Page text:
The surgical robot, a costly technology for treatment of prostate cancer with equivocal marginal benefit, rapidly diffused into clinical practice. We sought to evaluate the role of teaching in the early adoption phase of the surgical robot.
Teaching hospitals were the primary early adopters: data from the Healthcare Cost and Utilization Project showed that surgical robots were acquired by 45.5% of major teaching, 18.0% of minor teaching and 8.0% of non-teaching hospitals during the early adoption phase. However, teaching hospital faculty produced little comparative effectiveness research: By 2008, only 24 published studies compared robotic prostatectomy outcomes to those of conventional techniques. Just ten of these studies (41.7%) were more than minimally powered, and only six (25%) involved cross-institutional collaborations. In adopting the surgical robot, teaching hospitals fulfilled their mission to innovate, but failed to generate corresponding scientific evidence.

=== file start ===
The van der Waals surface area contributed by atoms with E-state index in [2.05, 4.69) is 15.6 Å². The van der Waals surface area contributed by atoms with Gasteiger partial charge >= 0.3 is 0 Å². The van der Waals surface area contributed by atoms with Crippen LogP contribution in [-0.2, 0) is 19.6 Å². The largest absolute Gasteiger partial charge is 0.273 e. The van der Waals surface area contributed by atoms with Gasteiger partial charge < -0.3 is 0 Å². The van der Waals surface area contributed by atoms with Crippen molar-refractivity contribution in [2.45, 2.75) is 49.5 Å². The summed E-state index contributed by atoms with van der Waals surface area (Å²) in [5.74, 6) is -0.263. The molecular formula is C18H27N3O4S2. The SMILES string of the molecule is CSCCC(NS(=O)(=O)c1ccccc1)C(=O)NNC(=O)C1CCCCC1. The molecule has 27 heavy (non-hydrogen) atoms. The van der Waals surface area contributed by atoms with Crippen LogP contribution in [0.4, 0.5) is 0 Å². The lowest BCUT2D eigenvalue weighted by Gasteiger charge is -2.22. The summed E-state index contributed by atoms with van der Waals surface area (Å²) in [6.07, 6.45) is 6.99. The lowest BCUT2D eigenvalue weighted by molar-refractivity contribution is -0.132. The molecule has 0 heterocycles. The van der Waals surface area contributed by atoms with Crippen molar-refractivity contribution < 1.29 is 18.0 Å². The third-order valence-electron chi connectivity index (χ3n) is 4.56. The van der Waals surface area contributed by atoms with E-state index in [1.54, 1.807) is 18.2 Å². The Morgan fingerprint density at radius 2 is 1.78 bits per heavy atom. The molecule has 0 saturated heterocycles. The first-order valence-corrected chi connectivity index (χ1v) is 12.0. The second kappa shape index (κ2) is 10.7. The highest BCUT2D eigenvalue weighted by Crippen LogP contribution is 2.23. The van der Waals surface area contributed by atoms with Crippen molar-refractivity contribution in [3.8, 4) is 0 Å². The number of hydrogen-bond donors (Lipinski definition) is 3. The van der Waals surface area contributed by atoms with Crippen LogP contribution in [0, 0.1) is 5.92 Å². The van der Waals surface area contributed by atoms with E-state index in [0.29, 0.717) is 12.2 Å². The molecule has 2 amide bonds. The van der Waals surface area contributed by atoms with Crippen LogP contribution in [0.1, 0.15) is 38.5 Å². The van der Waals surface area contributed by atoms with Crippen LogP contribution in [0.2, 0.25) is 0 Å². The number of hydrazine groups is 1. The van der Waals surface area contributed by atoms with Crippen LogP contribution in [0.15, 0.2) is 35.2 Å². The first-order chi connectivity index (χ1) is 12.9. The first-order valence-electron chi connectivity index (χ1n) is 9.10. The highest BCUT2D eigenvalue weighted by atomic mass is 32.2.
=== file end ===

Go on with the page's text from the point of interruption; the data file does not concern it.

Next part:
Medical care research and review : MCRR. 2016 Mar 30 [Epub ahead of print]
Danil V Makarov, Huilin Li, Herbert Lepor, Cary P Gross, Jan Blustein
Department of Veterans Affairs New York Harbor Healthcare System, New York, NY Department of Urology Department of Population Health New York University Cancer Institute Robert F. Wagner Graduate School of Public Service. Department of Population Health New York University Cancer Institute., Department of Urology New York University Cancer Institute., Robert Wood Johnson Clinical Scholars Program and Department of Internal Medicine, Yale University School of Medicine, New Haven, CT., Robert F. Wagner Graduate School of Public Service Department of Medicine New York University, New York, NY.